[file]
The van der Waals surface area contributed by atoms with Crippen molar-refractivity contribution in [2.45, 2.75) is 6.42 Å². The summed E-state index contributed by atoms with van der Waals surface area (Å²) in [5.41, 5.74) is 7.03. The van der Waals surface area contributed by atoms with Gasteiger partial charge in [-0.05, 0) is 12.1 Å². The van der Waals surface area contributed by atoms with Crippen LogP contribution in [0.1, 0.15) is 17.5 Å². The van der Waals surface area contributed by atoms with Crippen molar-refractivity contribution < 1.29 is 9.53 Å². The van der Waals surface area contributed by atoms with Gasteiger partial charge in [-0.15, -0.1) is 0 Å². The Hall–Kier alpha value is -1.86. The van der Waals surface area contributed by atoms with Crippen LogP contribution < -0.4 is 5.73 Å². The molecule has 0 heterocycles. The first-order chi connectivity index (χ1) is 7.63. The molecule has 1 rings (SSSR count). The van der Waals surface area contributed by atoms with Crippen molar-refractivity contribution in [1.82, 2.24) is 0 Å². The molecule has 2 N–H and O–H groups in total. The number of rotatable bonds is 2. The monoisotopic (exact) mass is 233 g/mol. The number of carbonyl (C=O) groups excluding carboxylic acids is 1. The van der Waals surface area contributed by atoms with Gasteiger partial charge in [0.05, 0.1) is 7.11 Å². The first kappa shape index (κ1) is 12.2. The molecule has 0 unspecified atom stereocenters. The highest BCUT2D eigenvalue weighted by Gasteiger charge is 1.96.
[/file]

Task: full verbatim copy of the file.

The van der Waals surface area contributed by atoms with Crippen molar-refractivity contribution in [2.45, 2.75) is 6.42 Å². The summed E-state index contributed by atoms with van der Waals surface area (Å²) in [5.41, 5.74) is 7.03. The van der Waals surface area contributed by atoms with Gasteiger partial charge in [-0.05, 0) is 12.1 Å². The van der Waals surface area contributed by atoms with Crippen LogP contribution in [0.1, 0.15) is 17.5 Å². The van der Waals surface area contributed by atoms with Crippen molar-refractivity contribution < 1.29 is 9.53 Å². The van der Waals surface area contributed by atoms with Gasteiger partial charge in [-0.15, -0.1) is 0 Å². The Hall–Kier alpha value is -1.86. The van der Waals surface area contributed by atoms with Crippen LogP contribution < -0.4 is 5.73 Å². The molecule has 0 heterocycles. The first-order chi connectivity index (χ1) is 7.63. The molecule has 1 rings (SSSR count). The van der Waals surface area contributed by atoms with Crippen molar-refractivity contribution in [1.82, 2.24) is 0 Å². The molecule has 2 N–H and O–H groups in total. The number of rotatable bonds is 2. The monoisotopic (exact) mass is 233 g/mol. The number of carbonyl (C=O) groups excluding carboxylic acids is 1. The van der Waals surface area contributed by atoms with Gasteiger partial charge in [0.05, 0.1) is 7.11 Å². The first kappa shape index (κ1) is 12.2. The molecule has 0 unspecified atom stereocenters. The highest BCUT2D eigenvalue weighted by Gasteiger charge is 1.96.